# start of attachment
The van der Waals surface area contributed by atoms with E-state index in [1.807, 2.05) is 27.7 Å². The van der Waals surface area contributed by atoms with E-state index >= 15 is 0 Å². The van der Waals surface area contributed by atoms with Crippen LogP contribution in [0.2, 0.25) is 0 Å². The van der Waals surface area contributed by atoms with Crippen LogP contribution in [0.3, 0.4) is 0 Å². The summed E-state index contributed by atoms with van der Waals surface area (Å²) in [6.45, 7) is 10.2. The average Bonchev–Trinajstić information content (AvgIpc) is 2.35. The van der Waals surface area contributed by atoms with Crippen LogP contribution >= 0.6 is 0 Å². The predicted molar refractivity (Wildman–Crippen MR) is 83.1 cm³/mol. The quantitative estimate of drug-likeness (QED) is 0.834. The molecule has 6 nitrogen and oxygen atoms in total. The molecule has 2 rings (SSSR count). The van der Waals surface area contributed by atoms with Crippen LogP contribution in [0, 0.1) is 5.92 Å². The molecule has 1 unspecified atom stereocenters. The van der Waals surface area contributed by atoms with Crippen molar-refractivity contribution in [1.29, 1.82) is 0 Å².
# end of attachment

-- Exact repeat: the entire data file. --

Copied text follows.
The van der Waals surface area contributed by atoms with E-state index in [1.807, 2.05) is 27.7 Å². The van der Waals surface area contributed by atoms with E-state index >= 15 is 0 Å². The van der Waals surface area contributed by atoms with Crippen LogP contribution in [0.2, 0.25) is 0 Å². The van der Waals surface area contributed by atoms with Crippen LogP contribution in [0.3, 0.4) is 0 Å². The summed E-state index contributed by atoms with van der Waals surface area (Å²) in [6.45, 7) is 10.2. The average Bonchev–Trinajstić information content (AvgIpc) is 2.35. The van der Waals surface area contributed by atoms with Crippen LogP contribution >= 0.6 is 0 Å². The predicted molar refractivity (Wildman–Crippen MR) is 83.1 cm³/mol. The quantitative estimate of drug-likeness (QED) is 0.834. The molecule has 6 nitrogen and oxygen atoms in total. The molecule has 2 rings (SSSR count). The van der Waals surface area contributed by atoms with Crippen LogP contribution in [0, 0.1) is 5.92 Å². The molecule has 1 unspecified atom stereocenters. The van der Waals surface area contributed by atoms with Crippen molar-refractivity contribution in [1.29, 1.82) is 0 Å².